How can the construction industry better support Latino workers?
December 21, 2021
U.S. Bureau of Labor Statistics data show in 2020, Latino workers made up 30% of the construction industry’s workforce. Yet many Latino construction workers feel disconnected from their non-Latino co-workers because of factors such as a lack of diversity in construction and a potential language barrier for workers whose first language is not English, according to www.constructionexec.com.
There are ways to approach these roadblocks and help create a stronger sense of belonging for Latinos in the construction industry.
Address the language barrier. For many Latinos in the U.S., English is their second language, and there may be discomfort about conversing with superiors or colleagues, as well as frustration regarding not being understood. The construction industry can work to increase Spanish language skills across all levels of the workforce, including written materials promoting safety and other important job-site protocols. It shows Latino workers the industry is dedicated to improving their working conditions and allows non-Spanish speakers to experience firsthand the discomfort of trying to communicate in a second language.
Educate the public to create a more diverse workforce. Groups that are minimally represented in construction, such as women and those who identify as people of color, may be unaware of the career opportunities available in the industry. It is important to begin outreach early when young people are still in school. Engaging with underprivileged youth is an example of establishing early outreach and developing a path for individuals to grow into construction careers. These new workers will bring new voices and help educate their peers, driving a more diverse workforce.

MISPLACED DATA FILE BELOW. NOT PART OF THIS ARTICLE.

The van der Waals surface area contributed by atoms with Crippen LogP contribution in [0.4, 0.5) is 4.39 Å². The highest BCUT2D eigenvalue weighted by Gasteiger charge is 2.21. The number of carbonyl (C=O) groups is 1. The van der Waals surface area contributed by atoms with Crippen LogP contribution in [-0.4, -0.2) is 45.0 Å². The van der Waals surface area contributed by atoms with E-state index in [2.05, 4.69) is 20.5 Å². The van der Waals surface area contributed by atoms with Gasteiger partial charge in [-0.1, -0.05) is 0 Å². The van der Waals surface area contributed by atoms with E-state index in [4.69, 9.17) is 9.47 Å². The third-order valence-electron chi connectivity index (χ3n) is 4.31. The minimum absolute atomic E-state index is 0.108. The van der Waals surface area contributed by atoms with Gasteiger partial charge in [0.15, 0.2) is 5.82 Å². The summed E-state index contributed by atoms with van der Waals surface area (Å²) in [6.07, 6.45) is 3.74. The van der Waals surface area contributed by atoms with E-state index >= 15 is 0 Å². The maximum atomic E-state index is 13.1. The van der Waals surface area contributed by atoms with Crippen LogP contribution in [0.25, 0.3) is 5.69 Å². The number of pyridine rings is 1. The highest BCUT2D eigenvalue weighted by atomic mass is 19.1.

Hire within the community. Nearly 16% of Latinos in the U.S. live in poverty. Industry outreach must involve intentionally reaching out to and hiring within the communities firms are building in—this sometimes is in underprivileged neighborhoods where residents do not always have local jobs that provide steady income and room for growth. Construction can provide Latinos with career advancement opportunities, and the industry can create an ongoing system of mentorship to help Latinos reach more senior positions.